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Army Military Police Training

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Army MP School

MPs specializing in corrections are responsible for feeding and clothing prisoners, and for defending them in case of attack. Here, students learn the proper way to control prisoners in a field situation.

Official U.S. Army Photo
Fair Treatment

The media’s spotlight on the abuse of enemy prisoners of war at the U.S.- controlled Abu Ghraib prison in Iraq last spring shocked most MPs, said SSG John Fair, who teaches EPW handling to recruits. But trainees are as confident as ever, he said.

“We’re here to learn everything we can about doing our jobs as professionally as possible,” said PV2 Richard Carpenter of himself and classmates. “We haven’t let the bad press or the actions of a few bad Soldiers affect us.”

While the initial encounter between MPs and EPWs can be hostile, trainees are taught to let up on force once prisoners are seized and under control. They learn to treat prisoners respectfully — the same way MPs are expected to treat military members apprehended in garrison environments.

MPs are also responsible for feeding and clothing EPWs. And in the case of an attack, they must also defend prisoners. The Army’s focus on the treatment of EPWs has not changed since last spring’s controversy, Fair said.

“The doctrine has not changed. The mission has not changed, and training has not changed.”

Maturity and War

“It’s not often that you get a young adult of 18 with the authority that a military police Soldier has,” said COL George Millan, director of training at the MP school. “It takes someone with maturity and common sense in dealing with people.”

MPs took a high-profile role in the war soon after the terrorist attack on Sept. 11, 2001. The New York National Guard’s 442nd MP Company, for example, contributed to rescue-and-recovery efforts at the World Trade Center following the attack. The unit also provided security in New York City’s mass transit systems. And last April, the 442nd’s Soldiers returned from a year of duty in Iraq, where they trained Iraqi police.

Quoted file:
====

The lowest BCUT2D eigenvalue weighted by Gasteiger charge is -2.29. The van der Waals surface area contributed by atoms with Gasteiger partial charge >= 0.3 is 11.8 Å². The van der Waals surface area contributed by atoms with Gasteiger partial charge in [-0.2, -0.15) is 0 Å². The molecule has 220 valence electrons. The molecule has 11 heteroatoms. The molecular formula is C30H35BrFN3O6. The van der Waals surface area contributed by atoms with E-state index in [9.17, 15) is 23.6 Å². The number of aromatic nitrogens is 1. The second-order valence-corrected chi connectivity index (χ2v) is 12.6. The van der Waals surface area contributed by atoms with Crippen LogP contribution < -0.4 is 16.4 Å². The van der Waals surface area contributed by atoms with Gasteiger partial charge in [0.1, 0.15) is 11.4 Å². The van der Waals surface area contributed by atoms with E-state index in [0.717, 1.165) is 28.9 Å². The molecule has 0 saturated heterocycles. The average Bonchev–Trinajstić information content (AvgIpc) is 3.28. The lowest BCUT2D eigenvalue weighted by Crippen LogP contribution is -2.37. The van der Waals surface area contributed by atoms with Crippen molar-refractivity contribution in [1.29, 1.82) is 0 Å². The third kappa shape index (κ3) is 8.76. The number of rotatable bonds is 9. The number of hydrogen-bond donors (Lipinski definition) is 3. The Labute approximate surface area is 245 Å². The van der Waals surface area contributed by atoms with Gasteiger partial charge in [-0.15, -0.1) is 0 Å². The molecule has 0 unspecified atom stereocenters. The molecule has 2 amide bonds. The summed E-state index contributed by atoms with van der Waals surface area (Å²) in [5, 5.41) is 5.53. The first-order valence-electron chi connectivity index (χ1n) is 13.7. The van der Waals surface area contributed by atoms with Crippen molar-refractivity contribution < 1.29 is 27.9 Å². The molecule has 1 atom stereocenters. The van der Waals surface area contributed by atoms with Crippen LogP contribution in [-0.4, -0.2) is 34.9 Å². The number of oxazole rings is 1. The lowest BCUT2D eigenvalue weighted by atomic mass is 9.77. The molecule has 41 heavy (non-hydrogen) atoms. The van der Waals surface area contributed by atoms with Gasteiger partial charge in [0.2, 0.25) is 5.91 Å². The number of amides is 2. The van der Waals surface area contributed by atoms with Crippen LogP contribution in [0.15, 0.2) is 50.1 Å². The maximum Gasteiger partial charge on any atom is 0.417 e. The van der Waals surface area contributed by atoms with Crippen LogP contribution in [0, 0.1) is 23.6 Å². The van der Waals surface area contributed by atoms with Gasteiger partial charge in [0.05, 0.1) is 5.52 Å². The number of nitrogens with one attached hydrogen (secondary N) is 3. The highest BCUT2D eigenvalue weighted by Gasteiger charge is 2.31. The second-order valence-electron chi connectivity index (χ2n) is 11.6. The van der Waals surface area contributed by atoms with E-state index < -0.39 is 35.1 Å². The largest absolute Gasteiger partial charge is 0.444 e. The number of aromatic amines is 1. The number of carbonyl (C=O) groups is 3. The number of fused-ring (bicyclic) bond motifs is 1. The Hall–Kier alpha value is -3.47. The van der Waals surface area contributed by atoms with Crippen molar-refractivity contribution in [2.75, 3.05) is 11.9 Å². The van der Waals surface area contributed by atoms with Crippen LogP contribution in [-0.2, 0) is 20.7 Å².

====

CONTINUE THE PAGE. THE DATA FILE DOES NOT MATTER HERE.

“Law enforcement is something most of us do every day because we have a large number of civilian police officers in the unit,” said company commander CPT Sean O’Donnell. “Most Iraqis had heard about the NYPD, so they wanted to learn as much from us as they could. Our experience enabled us to provide some of the most current training available.”

The demand for MPs on the battlefield and in garrison has been taxing for active-duty and reservecomponent Soldiers. Thousands of Guard and Reserve members in artillery units have been reclassified as MPs and stationed at bases throughout the United States and Germany, while active-duty MPs remain in Iraq. The Army has also enacted the Stop-Loss Program to keep active- and reserve-component MPs from dropping off the rolls.

Future plans for the MP Corps include the creation of entire companies that specialize in detainee operations.

“This need goes back to Afghanistan, where we found that we just didn’t have enough Soldiers with that type of skill set,” Millan said.

And as missions change, so will training. New batches of instructors will arrive from deployments around the globe, and their experiences will shape course development.

“New instructors will come to us with the knowledge of what the textbooks tell us to do, as well as what Soldiers are actually doing in war, where they’re updating tactics on the move,” Heberer said. “We’ll continue to incorporate those lessons learned to save lives.”

“An MP’s job can be stressful with so much responsibility entrusted to him,” O’Donnell said. “MPs must make decisions on an independent basis, and not rely on being steered by leaders.”

“It’s not just a sense of authority that attracts men and women to the MP Corps,” O’Donnell said. “We’re all common in the sense that we want to help and serve others. We’re selfless by choice.”

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